Buying off-the-plan generally refers to purchasing a property that has not yet been constructed. When building is complete and the contract settles, the purchaser then owns a brand-new apartment or home.
The decision to buy off-the-plan is influenced by the marketing campaigns and promotional materials as they have not yet had the opportunity to walk through the exact home they are looking to purchase. Accordingly, these purchasers requires special considerations and we recommend you bringing the contract to us in the early stages so we are able to go thoroughly through it and explain the conditions. We will provide guidance and advise to you so as you are able to make a fully informed decision.
We recommend you visit out article ‘BUYING A PROPERTY – WHAT DO I NEED TO KNOW’ where we break the conveyancing process down into three sections which will be of assistance to you once the property is completed.
What am I buying?
It is important to know that the final construction may vary in design or size from the draft plans provided to you. These changes may be necessary as they may for in instance, involve registration requirements or the availability of materials for fittings and finishes. The extent of the variation allowed is governed by the contract however, the right to alter should never jeopardise the quality of the end product.
This is why we express the importance of the contract conditions and ensure a thorough review is undertaken so as your rights are protected and you are contractually able to rescind the contract should any amendments fall outside the four corners of the contract.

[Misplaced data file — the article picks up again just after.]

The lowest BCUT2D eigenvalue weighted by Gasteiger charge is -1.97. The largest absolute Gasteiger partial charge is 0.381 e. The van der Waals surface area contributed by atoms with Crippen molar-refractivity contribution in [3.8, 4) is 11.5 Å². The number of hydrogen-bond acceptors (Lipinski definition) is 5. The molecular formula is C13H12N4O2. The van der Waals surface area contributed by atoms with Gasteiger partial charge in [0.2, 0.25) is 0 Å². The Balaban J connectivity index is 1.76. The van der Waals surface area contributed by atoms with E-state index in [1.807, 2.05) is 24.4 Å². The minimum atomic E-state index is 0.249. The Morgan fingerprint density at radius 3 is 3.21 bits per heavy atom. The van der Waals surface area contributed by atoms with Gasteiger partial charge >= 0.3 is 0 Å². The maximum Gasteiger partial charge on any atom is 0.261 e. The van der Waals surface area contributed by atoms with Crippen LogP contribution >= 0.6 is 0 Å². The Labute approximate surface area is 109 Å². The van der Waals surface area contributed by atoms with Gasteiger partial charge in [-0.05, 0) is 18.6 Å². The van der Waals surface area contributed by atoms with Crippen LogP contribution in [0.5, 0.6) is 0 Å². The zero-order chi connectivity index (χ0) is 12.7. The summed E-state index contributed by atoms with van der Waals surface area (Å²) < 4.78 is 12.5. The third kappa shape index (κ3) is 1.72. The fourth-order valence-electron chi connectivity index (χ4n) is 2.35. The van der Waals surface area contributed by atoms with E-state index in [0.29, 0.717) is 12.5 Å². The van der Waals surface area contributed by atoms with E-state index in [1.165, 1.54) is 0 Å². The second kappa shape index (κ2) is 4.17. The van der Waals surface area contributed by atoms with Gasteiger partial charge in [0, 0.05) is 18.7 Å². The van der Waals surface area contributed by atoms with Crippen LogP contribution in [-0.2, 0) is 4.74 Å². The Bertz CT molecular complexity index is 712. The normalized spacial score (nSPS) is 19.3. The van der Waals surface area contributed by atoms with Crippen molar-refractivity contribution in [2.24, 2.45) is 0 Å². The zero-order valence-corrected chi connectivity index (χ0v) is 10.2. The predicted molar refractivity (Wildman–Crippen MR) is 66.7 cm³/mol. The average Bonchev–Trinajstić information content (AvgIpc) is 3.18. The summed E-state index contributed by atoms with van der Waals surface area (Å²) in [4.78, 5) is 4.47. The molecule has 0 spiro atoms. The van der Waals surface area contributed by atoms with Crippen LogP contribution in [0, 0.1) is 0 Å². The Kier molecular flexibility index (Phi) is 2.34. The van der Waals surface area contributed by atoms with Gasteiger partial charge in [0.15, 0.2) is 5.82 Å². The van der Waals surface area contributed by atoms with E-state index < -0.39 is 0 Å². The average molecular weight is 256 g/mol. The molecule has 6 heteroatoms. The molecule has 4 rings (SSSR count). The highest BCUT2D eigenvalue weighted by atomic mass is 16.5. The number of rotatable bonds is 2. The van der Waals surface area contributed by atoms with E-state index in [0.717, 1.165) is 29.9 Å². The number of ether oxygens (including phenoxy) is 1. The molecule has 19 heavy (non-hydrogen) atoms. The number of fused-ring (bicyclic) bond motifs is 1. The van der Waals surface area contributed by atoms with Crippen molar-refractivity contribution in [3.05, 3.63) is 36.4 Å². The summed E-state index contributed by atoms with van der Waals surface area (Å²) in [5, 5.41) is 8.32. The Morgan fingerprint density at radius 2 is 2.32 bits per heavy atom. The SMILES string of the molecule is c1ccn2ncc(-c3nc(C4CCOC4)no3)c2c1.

You may find that your off-the-plan property are in a strata complex. This means that your property has been divided into lots and common property. You will own your individual lot and will have an interest in a common property with other lot owners. When settlement occurs, you will be become a member of the Owners’ Corporation and you are bound by its by-laws that regulate matters and future developments including parking and the keeping of animals. You must ensure that these By-laws are read carefully so you understand the effect of them.
Once you are a member of the Owners Corporation, you must contribute to a sinking fund for long-term work such as repainting and you must pay regular maintenance and outgoings. The amount you contribute is determined by the unit entitlement of your lot and the value of your vote at strata meetings.
Do I purchase on completion?
Completion for an off-the-plan contract, unlike usual purchases, does not happen for months after the date of exchange. Settlement is subject to the registration of plan of subdivision and an occupation certificate must be issued. The contract will contain terms to allow for contingencies that may delay settlement. These terms are labelled ‘completion date’ or ‘expiry date’ or ‘sunset date’.
Unfortunately, the date of completion is not ascertained until well after the exchange of contract. It is therefore best to be prepared to allow for a later or in some circumstances, earlier settlement date than anticipated.
It is always important to keep your banks informed so that formal finance is available for the date of completion and you must also consider factors that may influence your ability to complete the purchase such as loss of employment and other personal circumstances.
There are lots of things to consider when purchasing a property off the plan and it is important you understand the terms of the contract and what to expect. Contact Carter O’Neill Legal today and speak to one of our experienced property lawyers.